A fascinating build. So much can be done with so little.

Offline howsitwork?

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Re: Flier: An Ultralight 27 lb Foam Fishing Boat Build
« Reply #12 on: August 26, 2020, 04:42:26 AM »
a wonderful to watch and the speed of sanding leaves me breathless. 😳

Does the salsa music really add that much speed to the construction rate??  I use caffeine personally but thatís addictive so you being pure and unsullied would no doubt scorn it 🤣

 Really impressive build and concept ! I must admit to being doubtful when you showed the shots of the build space in the first minutes but you did an excellent job of taking us through it.

I still think itís a way out of chores for a month but your secret is safe with the collective, all,of whom have their own excuses and bolt holes....😉

Offline howsitwork?

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Re: Flier: An Ultralight 27 lb Foam Fishing Boat Build
« Reply #13 on: August 26, 2020, 04:47:16 AM »
🤦‍♂️ Doh

Iíve just realised SWMBO must be holding the camera !! Thatís why your working so fast !! Critical supervision !!

What did you use to waterproof the reinforcing cloth please?

Offline vtsteam

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Re: Flier: An Ultralight 27 lb Foam Fishing Boat Build
« Reply #14 on: August 26, 2020, 11:29:01 AM »
Thanks SeaDog!  :beer:

Howsit work: decaf, yes, all shots were via tripod, and which made it take much longer to build. Well over 100 takes, were shot, two weeks of editing, and a month of drawing, writing and rewriting 29 pages of the very specific and detailed plan booklet.

That's a lot of detail for such a simply built boat, but if it isn't built precisely the way I did, it will likely result in an unsuccessful boat for an unknowledgeable builder. That's a concern. Therefore I'm not presenting partial build detail outside of the full plans. They are a lot more detailed and specific about methods, processes, and materials than the video. I do apologize for that. I think of the plan booklet as a channel donation anyway. Definitely optional.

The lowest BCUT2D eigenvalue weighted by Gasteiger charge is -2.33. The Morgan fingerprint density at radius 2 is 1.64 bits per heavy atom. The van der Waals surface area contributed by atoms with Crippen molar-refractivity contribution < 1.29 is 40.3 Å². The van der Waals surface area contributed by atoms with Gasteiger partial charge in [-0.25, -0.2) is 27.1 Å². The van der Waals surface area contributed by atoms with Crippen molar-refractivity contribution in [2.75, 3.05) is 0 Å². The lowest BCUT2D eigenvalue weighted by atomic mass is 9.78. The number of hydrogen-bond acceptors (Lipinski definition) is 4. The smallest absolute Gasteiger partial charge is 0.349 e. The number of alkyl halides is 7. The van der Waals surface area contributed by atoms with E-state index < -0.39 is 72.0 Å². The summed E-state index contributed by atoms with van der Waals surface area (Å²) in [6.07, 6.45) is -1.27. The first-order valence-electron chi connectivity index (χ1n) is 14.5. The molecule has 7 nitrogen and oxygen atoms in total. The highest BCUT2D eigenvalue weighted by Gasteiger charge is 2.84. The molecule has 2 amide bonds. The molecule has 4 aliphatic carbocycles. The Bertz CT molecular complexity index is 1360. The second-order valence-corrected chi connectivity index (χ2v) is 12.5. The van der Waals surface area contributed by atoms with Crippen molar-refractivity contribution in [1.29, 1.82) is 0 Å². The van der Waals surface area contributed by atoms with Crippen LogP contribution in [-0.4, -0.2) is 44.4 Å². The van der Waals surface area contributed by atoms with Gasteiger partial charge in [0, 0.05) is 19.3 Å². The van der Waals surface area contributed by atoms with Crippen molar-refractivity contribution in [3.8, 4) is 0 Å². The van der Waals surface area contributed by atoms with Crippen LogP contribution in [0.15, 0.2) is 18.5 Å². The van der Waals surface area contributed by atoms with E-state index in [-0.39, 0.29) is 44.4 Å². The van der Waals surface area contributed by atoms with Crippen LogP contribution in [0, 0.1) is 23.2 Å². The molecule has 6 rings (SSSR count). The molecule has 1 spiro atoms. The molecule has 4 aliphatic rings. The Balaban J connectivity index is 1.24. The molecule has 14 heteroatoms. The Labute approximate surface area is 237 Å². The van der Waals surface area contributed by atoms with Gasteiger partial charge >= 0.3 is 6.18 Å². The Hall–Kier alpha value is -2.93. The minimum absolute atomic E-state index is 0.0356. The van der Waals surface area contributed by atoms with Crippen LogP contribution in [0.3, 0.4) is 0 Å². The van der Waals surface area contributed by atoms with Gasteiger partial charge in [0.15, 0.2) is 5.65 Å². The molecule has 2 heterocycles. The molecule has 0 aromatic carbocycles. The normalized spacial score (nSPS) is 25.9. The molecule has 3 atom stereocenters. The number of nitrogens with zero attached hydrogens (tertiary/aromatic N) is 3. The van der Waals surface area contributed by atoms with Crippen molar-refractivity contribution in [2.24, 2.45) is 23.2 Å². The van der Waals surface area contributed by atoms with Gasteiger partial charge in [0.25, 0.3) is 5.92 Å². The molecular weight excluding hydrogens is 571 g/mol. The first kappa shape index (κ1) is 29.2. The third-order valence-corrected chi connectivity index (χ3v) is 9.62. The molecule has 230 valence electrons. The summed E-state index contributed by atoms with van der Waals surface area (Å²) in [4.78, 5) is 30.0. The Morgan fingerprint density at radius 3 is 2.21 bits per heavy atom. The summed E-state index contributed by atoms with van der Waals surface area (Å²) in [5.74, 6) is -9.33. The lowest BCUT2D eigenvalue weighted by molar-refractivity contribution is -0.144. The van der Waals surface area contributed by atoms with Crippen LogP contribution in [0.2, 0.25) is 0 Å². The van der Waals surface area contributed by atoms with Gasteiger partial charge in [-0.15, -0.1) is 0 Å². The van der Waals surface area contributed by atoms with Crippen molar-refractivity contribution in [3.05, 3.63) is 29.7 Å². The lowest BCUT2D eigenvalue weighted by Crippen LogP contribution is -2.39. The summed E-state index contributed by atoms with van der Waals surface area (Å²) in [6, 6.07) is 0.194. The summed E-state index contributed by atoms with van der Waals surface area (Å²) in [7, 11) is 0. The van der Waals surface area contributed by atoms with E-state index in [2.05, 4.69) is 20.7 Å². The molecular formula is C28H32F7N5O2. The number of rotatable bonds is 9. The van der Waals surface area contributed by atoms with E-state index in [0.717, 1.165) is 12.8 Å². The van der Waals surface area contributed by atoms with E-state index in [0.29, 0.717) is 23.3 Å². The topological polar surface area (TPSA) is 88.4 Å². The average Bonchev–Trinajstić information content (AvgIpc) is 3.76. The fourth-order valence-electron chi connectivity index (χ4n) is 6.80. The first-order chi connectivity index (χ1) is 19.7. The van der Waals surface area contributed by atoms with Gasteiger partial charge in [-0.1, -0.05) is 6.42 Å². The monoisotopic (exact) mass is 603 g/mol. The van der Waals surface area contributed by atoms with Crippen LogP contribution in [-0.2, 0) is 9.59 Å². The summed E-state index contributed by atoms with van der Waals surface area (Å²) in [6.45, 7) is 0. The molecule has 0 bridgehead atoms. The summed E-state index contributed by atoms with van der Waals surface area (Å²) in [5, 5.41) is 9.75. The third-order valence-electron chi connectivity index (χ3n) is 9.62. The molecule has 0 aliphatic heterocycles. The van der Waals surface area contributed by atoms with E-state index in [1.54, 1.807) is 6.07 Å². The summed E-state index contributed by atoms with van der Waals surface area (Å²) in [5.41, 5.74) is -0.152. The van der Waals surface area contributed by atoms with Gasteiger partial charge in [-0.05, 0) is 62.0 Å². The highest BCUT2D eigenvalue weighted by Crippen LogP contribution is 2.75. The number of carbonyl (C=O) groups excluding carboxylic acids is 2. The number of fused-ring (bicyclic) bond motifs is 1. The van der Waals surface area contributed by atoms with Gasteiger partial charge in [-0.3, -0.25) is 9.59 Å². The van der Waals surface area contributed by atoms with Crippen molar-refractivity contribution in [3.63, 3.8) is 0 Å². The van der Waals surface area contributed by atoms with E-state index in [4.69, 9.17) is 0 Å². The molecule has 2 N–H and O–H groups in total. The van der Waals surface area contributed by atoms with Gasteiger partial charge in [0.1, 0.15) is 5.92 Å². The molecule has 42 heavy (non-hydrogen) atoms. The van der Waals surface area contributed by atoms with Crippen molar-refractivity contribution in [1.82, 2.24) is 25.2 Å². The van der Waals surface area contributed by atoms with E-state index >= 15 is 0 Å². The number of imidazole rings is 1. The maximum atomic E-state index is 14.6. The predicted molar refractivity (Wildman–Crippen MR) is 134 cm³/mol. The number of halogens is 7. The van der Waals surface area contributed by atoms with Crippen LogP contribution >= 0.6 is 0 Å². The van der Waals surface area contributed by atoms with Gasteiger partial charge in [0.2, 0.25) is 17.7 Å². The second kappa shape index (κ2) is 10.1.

I love it when a Plan B comes together!
Steve
www.sredmond.com

Offline howsitwork?

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Re: Flier: An Ultralight 27 lb Foam Fishing Boat Build
« Reply #15 on: August 26, 2020, 03:04:58 PM »
Steve

fully understand and agree. I am amazed at the concept and execution. Well done

regards Ian

Offline millwright

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Re: Flier: An Ultralight 27 lb Foam Fishing Boat Build
« Reply #16 on: August 27, 2020, 02:23:53 PM »
I Enjoyed watching that build Steve, just wondering how strong and abrasion resistant it is.

Regards John

Offline vtsteam

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Re: Flier: An Ultralight 27 lb Foam Fishing Boat Build
« Reply #17 on: August 27, 2020, 04:21:38 PM »
Well, it's very strong (a somewhat hard to define word -- it has high stiffness and is damage resistant due to the containment quality of the fabric skins), and surprisingly abrasion resistant. Not that I intentionally try to abuse it.